FS broadens immunisation programme

Tuesday, March 29, 2011

Pretoria - The coverage of the Expanded Programme on Immunisation (EPI) will be increased in the Free State in an effort to reduce maternal mortality.

Tabling the department's R6.8 billion budget for 2011/12, Free State Health MEC Fezi Ngubentombi announced that the coverage of the EPI will be increased from 86.6 percent to 91 percent of the target population.

Ngubentombi noted that the 2010 EPI schedule to protect the children of the Free State assisted 46 932 children and vaccinations were given for preventable diseases, with 81 percent of the target population immunised.

"With regard to women's health, progress was made in the early identification of cervical cancer. Cervical cancer screening coverage increased from 25 percent in 2009/10 to 40 percent in 2010/11," Ngubentombi said.

The MEC also announced that the department will be providing the two new vaccines (rotavirus and pneumococcal conjugate) to reduce infant and child mortality through diarrhoea and pneumonia.

In line with the attainment of Millennium Development Goal 5, which is the reduction of maternal mortality, Ngubentombi said a Maternal and Child Health Unit has been established at the Universitas Academic Hospital. 

The department will appoint a principal obstetrician, paediatrician, family physician, midwife and primary health nurse per district.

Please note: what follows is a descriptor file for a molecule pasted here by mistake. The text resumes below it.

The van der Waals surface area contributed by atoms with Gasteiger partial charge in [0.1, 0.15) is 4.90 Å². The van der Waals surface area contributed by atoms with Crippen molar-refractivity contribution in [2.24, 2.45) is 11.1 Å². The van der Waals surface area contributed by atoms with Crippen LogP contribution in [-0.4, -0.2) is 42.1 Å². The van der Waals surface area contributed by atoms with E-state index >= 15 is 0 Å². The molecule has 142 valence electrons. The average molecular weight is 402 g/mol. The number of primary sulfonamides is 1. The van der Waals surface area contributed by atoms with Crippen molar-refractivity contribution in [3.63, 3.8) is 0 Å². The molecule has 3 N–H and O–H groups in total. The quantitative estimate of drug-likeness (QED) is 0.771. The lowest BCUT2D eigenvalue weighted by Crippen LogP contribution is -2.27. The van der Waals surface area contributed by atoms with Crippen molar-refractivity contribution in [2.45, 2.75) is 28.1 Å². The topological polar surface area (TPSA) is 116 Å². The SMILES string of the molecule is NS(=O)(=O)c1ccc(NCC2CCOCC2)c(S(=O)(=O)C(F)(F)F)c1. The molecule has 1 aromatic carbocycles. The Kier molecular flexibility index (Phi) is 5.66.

Giving an update on the Prevention of Mother to Child Transmission (PMTCT), Ngubentombi reported the programme underwent substantial review and a number of clinical protocols were revised. 

About 51 percent of HIV positive pregnant women were put on Highly Active Antiretroviral Therapy, Ngubentombi said, adding that the department will continue to strive to achieve an HIV free generation through an effective PMTCT programme. 

In a bid to combat HIV and Aids, Ngubentombi said the department will increase the uptake of pregnant women and children, who are HIV infected, into the treatment programme. They also will strive to retain children and adults in the programme and effectively manage TB and HIV co-infection.

The department will increase the recruitment and retention of healthcare professionals, improve monitoring and evaluation of the programme, as well as ensuring that all sites have an electronic data monitoring system. 

According to the 2009 National HIV Antenatal Prevalence Survey, the overall HIV prevalence estimates among first time antenatal care attendees in South Africa was 29.4 percent, with the Free State province ranked the third highest in the country with HIV prevalence of 30.1 percent.

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